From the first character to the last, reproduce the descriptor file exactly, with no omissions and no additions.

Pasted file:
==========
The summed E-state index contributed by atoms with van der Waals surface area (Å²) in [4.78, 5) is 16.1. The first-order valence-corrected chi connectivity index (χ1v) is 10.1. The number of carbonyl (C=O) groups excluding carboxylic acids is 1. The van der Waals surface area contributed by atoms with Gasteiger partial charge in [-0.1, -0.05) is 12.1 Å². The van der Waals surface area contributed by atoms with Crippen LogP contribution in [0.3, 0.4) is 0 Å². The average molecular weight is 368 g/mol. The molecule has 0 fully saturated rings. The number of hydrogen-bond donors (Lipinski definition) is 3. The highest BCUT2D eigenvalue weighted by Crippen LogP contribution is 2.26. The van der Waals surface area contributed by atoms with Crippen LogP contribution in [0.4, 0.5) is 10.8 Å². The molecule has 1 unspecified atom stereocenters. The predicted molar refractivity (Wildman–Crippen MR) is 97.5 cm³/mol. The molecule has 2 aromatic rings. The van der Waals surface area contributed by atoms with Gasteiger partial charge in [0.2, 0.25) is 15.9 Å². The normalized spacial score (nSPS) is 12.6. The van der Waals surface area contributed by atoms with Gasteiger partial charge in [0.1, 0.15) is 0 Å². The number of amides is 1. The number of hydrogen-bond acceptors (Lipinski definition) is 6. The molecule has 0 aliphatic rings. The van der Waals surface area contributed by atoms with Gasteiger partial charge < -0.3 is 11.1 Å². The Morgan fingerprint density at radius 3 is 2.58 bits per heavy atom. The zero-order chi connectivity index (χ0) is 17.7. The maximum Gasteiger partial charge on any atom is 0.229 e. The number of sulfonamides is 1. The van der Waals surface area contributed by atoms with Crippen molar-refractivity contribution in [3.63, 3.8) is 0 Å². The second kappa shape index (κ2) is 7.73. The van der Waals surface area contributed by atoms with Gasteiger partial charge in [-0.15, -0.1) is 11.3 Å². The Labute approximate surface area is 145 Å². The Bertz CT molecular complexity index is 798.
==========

The summed E-state index contributed by atoms with van der Waals surface area (Å²) in [4.78, 5) is 16.1. The first-order valence-corrected chi connectivity index (χ1v) is 10.1. The number of carbonyl (C=O) groups excluding carboxylic acids is 1. The van der Waals surface area contributed by atoms with Gasteiger partial charge in [-0.1, -0.05) is 12.1 Å². The van der Waals surface area contributed by atoms with Crippen LogP contribution in [0.3, 0.4) is 0 Å². The average molecular weight is 368 g/mol. The molecule has 0 fully saturated rings. The number of hydrogen-bond donors (Lipinski definition) is 3. The highest BCUT2D eigenvalue weighted by Crippen LogP contribution is 2.26. The van der Waals surface area contributed by atoms with Crippen LogP contribution in [0.4, 0.5) is 10.8 Å². The molecule has 1 unspecified atom stereocenters. The predicted molar refractivity (Wildman–Crippen MR) is 97.5 cm³/mol. The molecule has 2 aromatic rings. The van der Waals surface area contributed by atoms with Gasteiger partial charge in [0.2, 0.25) is 15.9 Å². The normalized spacial score (nSPS) is 12.6. The van der Waals surface area contributed by atoms with Gasteiger partial charge in [0.1, 0.15) is 0 Å². The number of amides is 1. The number of hydrogen-bond acceptors (Lipinski definition) is 6. The molecule has 0 aliphatic rings. The van der Waals surface area contributed by atoms with Gasteiger partial charge < -0.3 is 11.1 Å². The Morgan fingerprint density at radius 3 is 2.58 bits per heavy atom. The zero-order chi connectivity index (χ0) is 17.7. The maximum Gasteiger partial charge on any atom is 0.229 e. The number of sulfonamides is 1. The van der Waals surface area contributed by atoms with Crippen molar-refractivity contribution in [3.63, 3.8) is 0 Å². The second kappa shape index (κ2) is 7.73. The van der Waals surface area contributed by atoms with Gasteiger partial charge in [-0.15, -0.1) is 11.3 Å². The Labute approximate surface area is 145 Å². The Bertz CT molecular complexity index is 798.